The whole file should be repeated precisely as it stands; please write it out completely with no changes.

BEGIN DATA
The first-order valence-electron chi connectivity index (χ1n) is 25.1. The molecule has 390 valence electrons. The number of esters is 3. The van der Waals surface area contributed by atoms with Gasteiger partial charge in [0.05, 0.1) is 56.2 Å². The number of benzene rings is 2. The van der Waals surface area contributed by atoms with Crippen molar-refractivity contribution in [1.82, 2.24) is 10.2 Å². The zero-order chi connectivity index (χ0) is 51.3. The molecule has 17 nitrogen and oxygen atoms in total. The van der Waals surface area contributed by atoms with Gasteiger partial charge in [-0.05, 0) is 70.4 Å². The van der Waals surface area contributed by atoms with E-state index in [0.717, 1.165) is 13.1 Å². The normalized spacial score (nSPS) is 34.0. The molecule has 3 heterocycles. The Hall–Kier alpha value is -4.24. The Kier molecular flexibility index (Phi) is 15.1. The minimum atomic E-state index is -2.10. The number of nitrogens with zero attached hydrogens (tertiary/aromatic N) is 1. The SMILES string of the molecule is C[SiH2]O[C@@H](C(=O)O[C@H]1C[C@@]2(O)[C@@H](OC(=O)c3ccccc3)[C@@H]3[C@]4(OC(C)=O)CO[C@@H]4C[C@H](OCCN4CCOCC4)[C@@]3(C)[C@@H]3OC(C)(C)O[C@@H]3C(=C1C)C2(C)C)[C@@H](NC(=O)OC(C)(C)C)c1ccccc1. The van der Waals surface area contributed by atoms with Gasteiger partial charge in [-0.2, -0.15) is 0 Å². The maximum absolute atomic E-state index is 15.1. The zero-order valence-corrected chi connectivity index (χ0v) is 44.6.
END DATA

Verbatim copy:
The first-order valence-electron chi connectivity index (χ1n) is 25.1. The molecule has 390 valence electrons. The number of esters is 3. The van der Waals surface area contributed by atoms with Gasteiger partial charge in [0.05, 0.1) is 56.2 Å². The number of benzene rings is 2. The van der Waals surface area contributed by atoms with Crippen molar-refractivity contribution in [1.82, 2.24) is 10.2 Å². The zero-order chi connectivity index (χ0) is 51.3. The molecule has 17 nitrogen and oxygen atoms in total. The van der Waals surface area contributed by atoms with Gasteiger partial charge in [-0.05, 0) is 70.4 Å². The van der Waals surface area contributed by atoms with E-state index in [0.717, 1.165) is 13.1 Å². The normalized spacial score (nSPS) is 34.0. The molecule has 3 heterocycles. The Hall–Kier alpha value is -4.24. The Kier molecular flexibility index (Phi) is 15.1. The minimum atomic E-state index is -2.10. The number of nitrogens with zero attached hydrogens (tertiary/aromatic N) is 1. The SMILES string of the molecule is C[SiH2]O[C@@H](C(=O)O[C@H]1C[C@@]2(O)[C@@H](OC(=O)c3ccccc3)[C@@H]3[C@]4(OC(C)=O)CO[C@@H]4C[C@H](OCCN4CCOCC4)[C@@]3(C)[C@@H]3OC(C)(C)O[C@@H]3C(=C1C)C2(C)C)[C@@H](NC(=O)OC(C)(C)C)c1ccccc1. The van der Waals surface area contributed by atoms with Gasteiger partial charge in [-0.2, -0.15) is 0 Å². The maximum absolute atomic E-state index is 15.1. The zero-order valence-corrected chi connectivity index (χ0v) is 44.6.